I was happily sewing along, with my Janome and Baby lock thinking this is the life, when in a space of around 6 weeks, I came in to possession of both another sewing machine and an embroidery machine.

The sewing machine is another Janome, this time a DC2050 an entry level computerised machine that belonged to a dear friends late grandmother, the machine had barely been used and I couldn’t bare for it to go else where, I justified it by thinking it would be nice to have a back up machine for when my main machine went in for a service, or even I could use it to teach my nieces who had shown an interest to sew.



And the embroidery machine you ask? it’s a Bernina Deco 330, an embroidery only machine that was given to me by an Aunt how bought it new, used it maybe twice then packed it up and left it in a cupboard as she preferred to use her Janome instead. when she heard I had taken up sewing she offered it to me, and well I’m not one to say no to family or a machine that needs a good home it seems..

So here I was almost a year after I upgraded my first machine having gone from one machine, to 2 sewing machines, an overlocker and an embroidery machine. Any sane person would have said, yep that’s enough but not me… After the embroidery machine I started to look in to Bernina machines, I had heard about them in the online sewing world but never really paid much attention. I saw how much they where loved specifically the vintage kind and began to like the idea of adding an old, all metal machine that could handle just about anything to my “collection”



For Mother’s Day last year, the idea came to fruition and the husband found me a lovely Bernina 801 and I was instantly in love, I could see what all the fuss was about, it sewed beautifully, and handled anything I threw at it. That was it, I thought I was done, I have more than enough machines I said…

Until… One day I was on one of the online auction sites when I saw it, a Bernina 730 Record.




I just loved the vintage shape and colour and it looked like it was in pretty good shape, and all for $20! Before I knew it I was driving to the other side of town to pick it up. it had belonged to the guys mother who had gone in to a home, he knew nothing about it and just wanted to be rid of it as it was taking up space. When I saw it I couldn’t believe it, it looked fantastic, had all the original accessories including the dealer catalogue with hand written notes and it worked.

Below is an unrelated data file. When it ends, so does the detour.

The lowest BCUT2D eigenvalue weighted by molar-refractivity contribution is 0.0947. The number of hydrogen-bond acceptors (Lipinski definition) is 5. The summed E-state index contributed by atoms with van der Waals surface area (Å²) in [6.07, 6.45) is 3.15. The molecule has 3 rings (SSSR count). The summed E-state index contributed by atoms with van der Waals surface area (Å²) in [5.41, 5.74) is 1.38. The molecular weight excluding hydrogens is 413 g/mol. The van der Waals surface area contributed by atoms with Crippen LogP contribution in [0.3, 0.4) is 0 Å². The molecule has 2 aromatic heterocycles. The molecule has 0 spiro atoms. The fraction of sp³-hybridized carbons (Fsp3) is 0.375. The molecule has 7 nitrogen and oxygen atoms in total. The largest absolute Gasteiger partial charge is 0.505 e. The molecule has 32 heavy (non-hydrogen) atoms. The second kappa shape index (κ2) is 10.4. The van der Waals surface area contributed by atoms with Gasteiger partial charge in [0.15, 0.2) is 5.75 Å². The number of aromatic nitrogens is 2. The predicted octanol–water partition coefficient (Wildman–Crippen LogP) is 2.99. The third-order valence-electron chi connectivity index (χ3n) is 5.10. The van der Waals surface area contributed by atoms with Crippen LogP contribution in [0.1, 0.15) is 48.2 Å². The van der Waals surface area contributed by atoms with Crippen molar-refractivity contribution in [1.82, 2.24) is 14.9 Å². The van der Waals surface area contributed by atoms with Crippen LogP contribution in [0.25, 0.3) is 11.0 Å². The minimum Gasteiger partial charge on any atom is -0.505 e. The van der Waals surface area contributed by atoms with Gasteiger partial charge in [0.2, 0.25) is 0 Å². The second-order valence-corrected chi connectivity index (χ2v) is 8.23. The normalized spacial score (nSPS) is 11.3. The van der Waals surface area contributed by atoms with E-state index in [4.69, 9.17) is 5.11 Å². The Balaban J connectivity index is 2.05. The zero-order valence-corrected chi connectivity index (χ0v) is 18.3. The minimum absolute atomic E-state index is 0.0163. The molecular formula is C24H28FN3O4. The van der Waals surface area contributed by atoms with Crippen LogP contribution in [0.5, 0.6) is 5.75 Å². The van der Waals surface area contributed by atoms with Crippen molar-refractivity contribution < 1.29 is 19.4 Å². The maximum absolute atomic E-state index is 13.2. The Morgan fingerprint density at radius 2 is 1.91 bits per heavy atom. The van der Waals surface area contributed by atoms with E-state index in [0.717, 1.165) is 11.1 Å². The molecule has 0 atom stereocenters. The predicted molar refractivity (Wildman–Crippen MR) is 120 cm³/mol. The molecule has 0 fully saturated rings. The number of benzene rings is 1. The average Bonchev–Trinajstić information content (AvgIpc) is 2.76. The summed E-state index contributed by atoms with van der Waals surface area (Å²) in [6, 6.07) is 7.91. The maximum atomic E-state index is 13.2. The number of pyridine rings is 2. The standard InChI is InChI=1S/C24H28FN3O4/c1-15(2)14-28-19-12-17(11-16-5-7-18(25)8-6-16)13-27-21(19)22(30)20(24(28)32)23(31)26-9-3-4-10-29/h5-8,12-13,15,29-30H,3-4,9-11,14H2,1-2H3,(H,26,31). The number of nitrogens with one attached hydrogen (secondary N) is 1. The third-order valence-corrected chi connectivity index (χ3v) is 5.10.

The original plan was to sell it on, I even listed it for sale and had a lady wanting it, she had one that needed parts and wanted to use mine as a donor machine, I just couldn’t sell it, not just to be pulled apart anyway. So I kept it much to the husbands dismay… I promised him that would be it, I had more machines than I needed, I wouldn’t bring anymore home (yeah right)

I wasn’t looking for another machine. I’d promised the husband that I wouldn’t bring anymore home, I had more than enough blah blah blah.

I was in a second hand shop looking for some treasures for our recently acquired vintage caravan, tucked away in a corner saw a box with Elna in a bright orange print I couldn’t help myself, I had to have a look. Low and behold the box held a little Elna lotus.



but there was no foot pedal. I was going to not worry about it but I mentioned it to the husband and jokingly said it would have been perfect to take away in the caravan. Surprisingly he agreed and suggested I see what a replacement pedal would be worth, I made some calls and found one so went back and bought the little Lotus. when I went to collect the pedal, the sewing machine repair guy tested it out for me and was quite excited by my little treasure, he couldn’t believe the condition and that it still had the original cardboard box and accessories, he offered to buy it off me there and then but there was no way I was going to part with it, not yet anyway. I can’t wait to take it away in the caravan.